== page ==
In Auckland we had the pleasure of staying with some of Stephen’s friends. They rent a beautiful house on the outskirts of Auckland which was like living in a forest. The first night we arrived we’d planned to go out, but upon arriving at the house we both fell asleep and slept like the dead. It had been a long trip. I woke up around 9:30 PM to find that our hostess had kindly ordered in some pizza. Dinner and some browsing of the Kiwi TV offerings and then I happily went back to bed.

We only had about 2 ½ days in Auckland, but I think we tried to make the best of them. In the morning we saw the downtown, especially around the harbor, and then took the ferry to Davenport, a charming little town on the other side of the water.

A fish and chips shop was our first port of call. We took it down to the park on the shore and watched the foraging of the beady-eyed seagulls. Though I am not a huge fish fan, I must admit it tasted really good. We ate our chips with Wattie’s Tomato Sauce, the famous local brand. (Stephen informed that that the term “ketchup” would only be used at McDonalds. Well, excuuuse me!)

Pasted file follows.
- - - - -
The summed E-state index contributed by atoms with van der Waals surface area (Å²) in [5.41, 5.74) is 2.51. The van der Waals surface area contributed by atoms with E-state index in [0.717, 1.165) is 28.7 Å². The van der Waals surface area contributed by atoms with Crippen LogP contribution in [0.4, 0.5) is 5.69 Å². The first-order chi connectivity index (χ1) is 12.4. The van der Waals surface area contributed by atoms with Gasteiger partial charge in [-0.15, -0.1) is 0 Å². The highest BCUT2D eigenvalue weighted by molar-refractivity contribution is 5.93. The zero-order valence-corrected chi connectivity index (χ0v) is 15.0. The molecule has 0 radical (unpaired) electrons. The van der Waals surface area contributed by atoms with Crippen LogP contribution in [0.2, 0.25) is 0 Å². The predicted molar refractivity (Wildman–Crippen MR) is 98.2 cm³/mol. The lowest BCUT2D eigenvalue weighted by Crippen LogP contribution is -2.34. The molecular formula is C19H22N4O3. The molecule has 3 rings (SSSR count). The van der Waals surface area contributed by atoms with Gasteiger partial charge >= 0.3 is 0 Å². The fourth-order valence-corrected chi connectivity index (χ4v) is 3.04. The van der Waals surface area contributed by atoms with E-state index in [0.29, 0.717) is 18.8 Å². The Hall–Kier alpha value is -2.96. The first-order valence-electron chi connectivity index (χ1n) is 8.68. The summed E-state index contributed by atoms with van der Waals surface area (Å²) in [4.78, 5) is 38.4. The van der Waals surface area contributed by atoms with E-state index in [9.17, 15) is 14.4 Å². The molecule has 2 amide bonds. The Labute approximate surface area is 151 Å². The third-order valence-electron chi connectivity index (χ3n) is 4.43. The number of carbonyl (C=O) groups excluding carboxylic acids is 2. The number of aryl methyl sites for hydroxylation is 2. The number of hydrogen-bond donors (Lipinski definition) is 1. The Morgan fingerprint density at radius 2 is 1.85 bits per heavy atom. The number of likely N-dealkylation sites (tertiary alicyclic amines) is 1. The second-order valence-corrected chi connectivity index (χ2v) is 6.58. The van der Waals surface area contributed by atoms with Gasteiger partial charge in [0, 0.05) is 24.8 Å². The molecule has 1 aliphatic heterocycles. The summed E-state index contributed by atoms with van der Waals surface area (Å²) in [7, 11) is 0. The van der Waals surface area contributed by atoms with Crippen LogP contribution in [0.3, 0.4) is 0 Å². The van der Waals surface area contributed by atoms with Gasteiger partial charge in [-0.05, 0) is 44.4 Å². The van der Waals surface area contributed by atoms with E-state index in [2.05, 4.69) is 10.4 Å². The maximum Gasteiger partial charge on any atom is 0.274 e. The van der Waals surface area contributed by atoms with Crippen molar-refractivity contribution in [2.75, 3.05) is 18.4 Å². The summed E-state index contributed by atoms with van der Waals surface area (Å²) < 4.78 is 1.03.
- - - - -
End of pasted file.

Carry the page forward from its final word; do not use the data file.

Feeling replete, we went to climb Mt. Victoria, though I felt the “Mt.” was being used in a somewhat generous sense—a smallish hill really. The views from the top were fantastic though and I suppose it was then that I really began to appreciate that blue New Zealand sky. Even in the photos it was amazing.

In the late afternoon we went to Mission Bay, which was a lovely drive from the downtown. We gorged on creamy, smooth ice cream from Mӧvenpick, a Swiss brand. We sucked the bottom of our cones, trying to prevent getting ice cream all over our hands, and I positioned myself carefully so as to prevent getting ice cream in my hair. Then we went to see the hilltop Rose Garden, catching a stunning sunset. We’d hoped to catch the sunset at Mt. Eden also, but were a little too late, so we settled for a quick trip around the giant crater. In the evening, I fulfilled one of those lingering life to-do’s by watching “The Shining.” Honestly, the book was way scarier.